Directions(1-5): In the given questions, a part of the sentence is printed in bold. Below the sentence, three alternatives to the bold part are given which may help improve the sentence. Choose the option that reflects the correct use of the phrase in the context of the sentence. In case the given sentence is correct, your answer is (E), i.e., ‘No correction required’.
- Despite all the trauma he had endured (he was very much live and kicking) and was expected to make a full recovery in the near future.
i. he was very much alive and kicking
ii. he was very much living and kicking
iii. he was very much alive and kickOnly iOnly iiOnly iiiBoth ii and iiiNo correction requiredOption A
‘live and kicking’ is not a valid expression, but ‘alive and kicking’ is a valid idiomatic expression which refers to a person to be active and in good health.
- If the arrest of five prominent activists by the Pune police (on a coordinated operation) across four States has resulted in such indignation, it is because of the widespread suspicion that this is part of an orchestrated crackdown on political dissent.
i. by a coordinated operation
ii. in a coordinated operation
iii. to a coordinated operationOnly iOnly iiOnly iiiBoth i and iiNo correction requiredOption B
- Although he has grown a few inches over summer, the new cycle is still too big for him now, but he should (grow out of) it by next year.
i. Grow up
ii. Grow back
iii. Grow into
Only iOnly iiOnly iiiBoth i and iiNo correction requiredOption C
‘Grow up’ means to become an adult.
‘Grow back’ means to regrow something.
‘Grow into’ means to grow big enough to fit something.
- The morning light was too bright for his eyes, and he turned to face shelves of (big old brown antique) books.
i. Antique big old brown
ii. Old big brown antique
iii. Old large brown antique
Only iOnly iiOnly iiiBoth ii and iiiNo correction requiredOption D
The highlighted phrase is a list of adjectives describing the books on shelves. Adjectives occur in a particular order which is : Quantity or number- Quality or opinion – Size- Age -Shape – Color – Proper adjective (often nationality, other place of origin, or material) – Purpose or qualifier.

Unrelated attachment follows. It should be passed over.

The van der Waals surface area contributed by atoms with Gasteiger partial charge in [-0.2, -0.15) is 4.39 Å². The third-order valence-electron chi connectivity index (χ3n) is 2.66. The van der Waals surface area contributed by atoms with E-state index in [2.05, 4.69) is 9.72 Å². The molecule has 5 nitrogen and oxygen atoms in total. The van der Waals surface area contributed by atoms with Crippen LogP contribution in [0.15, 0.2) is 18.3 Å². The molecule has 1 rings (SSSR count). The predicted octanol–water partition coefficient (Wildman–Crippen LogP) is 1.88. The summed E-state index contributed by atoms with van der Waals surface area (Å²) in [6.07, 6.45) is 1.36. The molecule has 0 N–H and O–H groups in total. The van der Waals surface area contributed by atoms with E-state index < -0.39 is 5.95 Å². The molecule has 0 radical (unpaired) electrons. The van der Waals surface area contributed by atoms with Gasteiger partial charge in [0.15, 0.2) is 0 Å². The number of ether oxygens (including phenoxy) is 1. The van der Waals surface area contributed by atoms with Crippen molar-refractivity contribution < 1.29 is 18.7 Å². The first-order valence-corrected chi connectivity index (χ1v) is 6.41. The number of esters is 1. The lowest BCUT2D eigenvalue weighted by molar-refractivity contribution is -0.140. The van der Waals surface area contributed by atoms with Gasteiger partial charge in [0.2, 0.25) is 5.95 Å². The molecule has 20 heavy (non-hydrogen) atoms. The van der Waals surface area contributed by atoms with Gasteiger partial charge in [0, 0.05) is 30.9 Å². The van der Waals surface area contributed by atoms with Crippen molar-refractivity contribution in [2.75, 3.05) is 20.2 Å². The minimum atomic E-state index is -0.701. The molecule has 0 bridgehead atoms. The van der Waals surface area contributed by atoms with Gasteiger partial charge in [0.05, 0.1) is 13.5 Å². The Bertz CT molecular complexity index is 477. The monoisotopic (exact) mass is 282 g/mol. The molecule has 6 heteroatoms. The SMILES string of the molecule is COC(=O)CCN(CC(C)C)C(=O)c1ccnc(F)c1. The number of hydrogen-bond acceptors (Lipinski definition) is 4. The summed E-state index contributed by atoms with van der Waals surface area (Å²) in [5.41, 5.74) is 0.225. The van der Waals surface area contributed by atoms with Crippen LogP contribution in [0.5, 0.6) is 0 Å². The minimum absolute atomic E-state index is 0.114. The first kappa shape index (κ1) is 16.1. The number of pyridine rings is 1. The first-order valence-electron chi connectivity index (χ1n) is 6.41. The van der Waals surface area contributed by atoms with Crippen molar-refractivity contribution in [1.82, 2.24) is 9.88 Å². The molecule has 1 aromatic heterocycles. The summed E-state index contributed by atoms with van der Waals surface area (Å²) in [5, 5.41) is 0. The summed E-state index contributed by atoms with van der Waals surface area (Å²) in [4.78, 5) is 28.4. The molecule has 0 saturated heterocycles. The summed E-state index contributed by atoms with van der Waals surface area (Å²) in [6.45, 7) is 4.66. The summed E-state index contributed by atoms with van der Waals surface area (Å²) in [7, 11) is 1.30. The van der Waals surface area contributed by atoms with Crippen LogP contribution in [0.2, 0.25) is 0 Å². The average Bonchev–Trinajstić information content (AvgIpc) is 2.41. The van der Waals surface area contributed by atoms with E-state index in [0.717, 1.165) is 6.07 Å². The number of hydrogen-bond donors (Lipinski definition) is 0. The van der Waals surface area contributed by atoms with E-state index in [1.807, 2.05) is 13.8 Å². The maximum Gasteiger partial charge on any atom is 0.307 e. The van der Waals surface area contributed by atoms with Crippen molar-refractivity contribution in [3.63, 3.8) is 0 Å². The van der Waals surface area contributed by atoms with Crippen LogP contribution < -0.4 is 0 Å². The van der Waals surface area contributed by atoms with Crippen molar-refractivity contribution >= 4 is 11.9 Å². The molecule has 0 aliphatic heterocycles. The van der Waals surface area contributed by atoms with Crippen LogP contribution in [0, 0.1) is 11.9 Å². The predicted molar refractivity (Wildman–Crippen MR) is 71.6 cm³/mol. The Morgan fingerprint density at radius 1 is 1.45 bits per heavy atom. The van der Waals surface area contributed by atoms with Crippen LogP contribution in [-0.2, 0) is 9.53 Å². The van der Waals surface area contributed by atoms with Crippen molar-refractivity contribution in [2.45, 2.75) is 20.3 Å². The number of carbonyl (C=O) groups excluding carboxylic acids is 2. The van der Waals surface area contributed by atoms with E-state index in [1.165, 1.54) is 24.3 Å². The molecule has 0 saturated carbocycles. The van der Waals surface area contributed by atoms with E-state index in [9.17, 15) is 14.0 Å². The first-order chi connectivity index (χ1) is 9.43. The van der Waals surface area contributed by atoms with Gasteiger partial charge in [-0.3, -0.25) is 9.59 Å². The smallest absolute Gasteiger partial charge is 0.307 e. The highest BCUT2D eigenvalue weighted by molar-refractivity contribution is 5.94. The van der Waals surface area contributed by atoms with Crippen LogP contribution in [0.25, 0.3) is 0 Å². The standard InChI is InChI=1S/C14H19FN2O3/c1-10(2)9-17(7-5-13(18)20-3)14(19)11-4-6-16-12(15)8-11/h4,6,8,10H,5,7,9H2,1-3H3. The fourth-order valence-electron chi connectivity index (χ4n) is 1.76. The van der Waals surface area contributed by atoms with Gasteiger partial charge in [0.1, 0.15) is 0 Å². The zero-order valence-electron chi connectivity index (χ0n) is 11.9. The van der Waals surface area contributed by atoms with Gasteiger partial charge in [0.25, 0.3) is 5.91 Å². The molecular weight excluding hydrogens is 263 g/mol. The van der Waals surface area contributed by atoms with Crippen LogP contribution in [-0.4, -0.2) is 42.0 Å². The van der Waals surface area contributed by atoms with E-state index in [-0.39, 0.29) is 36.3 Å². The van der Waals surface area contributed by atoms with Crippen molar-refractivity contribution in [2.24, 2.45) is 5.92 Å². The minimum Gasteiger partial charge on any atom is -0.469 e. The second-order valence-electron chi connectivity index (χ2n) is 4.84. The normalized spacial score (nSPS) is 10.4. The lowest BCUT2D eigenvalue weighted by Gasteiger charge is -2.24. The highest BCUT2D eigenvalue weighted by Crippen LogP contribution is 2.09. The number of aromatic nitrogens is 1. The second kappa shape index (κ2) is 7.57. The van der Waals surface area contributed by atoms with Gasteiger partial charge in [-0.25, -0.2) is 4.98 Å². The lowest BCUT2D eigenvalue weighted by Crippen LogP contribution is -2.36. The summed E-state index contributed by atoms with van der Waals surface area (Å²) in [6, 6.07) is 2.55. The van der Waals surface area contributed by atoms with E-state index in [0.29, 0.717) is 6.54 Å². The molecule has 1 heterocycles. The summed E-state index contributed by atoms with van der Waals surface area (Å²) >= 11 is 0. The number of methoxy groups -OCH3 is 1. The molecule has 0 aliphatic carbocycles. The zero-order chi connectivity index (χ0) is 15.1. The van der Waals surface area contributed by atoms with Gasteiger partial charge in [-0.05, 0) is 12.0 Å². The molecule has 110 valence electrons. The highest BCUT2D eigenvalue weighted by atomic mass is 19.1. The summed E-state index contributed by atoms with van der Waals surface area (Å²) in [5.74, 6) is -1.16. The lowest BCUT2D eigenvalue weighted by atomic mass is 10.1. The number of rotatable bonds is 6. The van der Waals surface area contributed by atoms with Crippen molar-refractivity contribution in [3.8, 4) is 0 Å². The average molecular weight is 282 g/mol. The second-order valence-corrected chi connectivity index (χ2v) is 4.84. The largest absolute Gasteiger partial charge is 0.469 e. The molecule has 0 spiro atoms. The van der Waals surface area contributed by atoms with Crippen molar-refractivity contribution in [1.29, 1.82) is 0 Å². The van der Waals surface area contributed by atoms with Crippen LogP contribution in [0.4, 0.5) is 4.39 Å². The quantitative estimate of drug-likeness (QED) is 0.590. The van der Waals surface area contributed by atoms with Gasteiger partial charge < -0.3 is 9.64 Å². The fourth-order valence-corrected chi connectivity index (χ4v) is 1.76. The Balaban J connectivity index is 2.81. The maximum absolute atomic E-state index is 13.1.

- Why, only a little while ago people thought it quite impossible to (teach the deaf-blind anything); but no sooner was it proved possible than hundreds of kind, sympathetic hearts were fired with the desire to help them, and now we see how many of those poor, unfortunate persons are being taught to see the beauty and reality of life.
i. Taught the deaf – blind anything
ii. Teaching the deaf – blind anything
iii. Were teaching the deaf – blind anythingOnly iOnly iiOnly iiiBoth ii and iiiNo correction requiredOption E
“Vulnerable” means exposed to the possibility of being attacked or harmed, either physically or emotionally.
“Procurement” means the action of obtaining or procuring something.
“Bolster” means a part on a vehicle or tool providing structural support or reducing friction.
“Detest” means dislike intensely.
“Ambit” means the scope, extent, or bounds of something.
“Joyous” means full of happiness and joy.
“Catastrophic” means involving or causing sudden great damage or suffering.
“Colossal” means extremely large or great.
“Tainted” means contaminate or pollute (something).
“Resilient” means (of a person or animal) able to withstand or recover quickly from difficult conditions.
“Havoc” means widespread destruction.
“Stiff” means severe or strong.
Directions(6-10): In the following passage, there are blanks each of which has been numbered. These numbers correspond to the question numbers; against each question, five words have been suggested, one of which fills the blanks appropriately.
If governments paid serious attention to the economic geography of India’s cities, they would be doing a lot more to prepare for annual weather events like the monsoon. UN-Habitat estimates that by 2030 India will have 14 major (6) of cities accounting for 40 percent of its GDP. Other assessments indicate that nearly 80 percent of economic production will be in urban areas by that year. What this underscores is the extremely (7) condition of cities as economic assets. Proof of this is available from (8) events such as unprecedented flooding in Chennai in 2015 and in Mumbai some years ago. Even with weak insurance cover for the general population, the volume of claims in Chennai crossed Rs.5,000 crore, highlighting the avoidable losses arising out of infrastructure deficits. Much of the total loss was borne by individuals. On the other hand, cities devote vast amounts of their revenue merely to repair roads after the monsoon rather than create new assets. This is a (9) planning failure, and governments should at least now draw up integrated plans to make cities and growing towns (10) to weather events and disasters. This should begin with the creation of information systems that tell administrators about weather patterns, anomalies, flooding data and population impacts.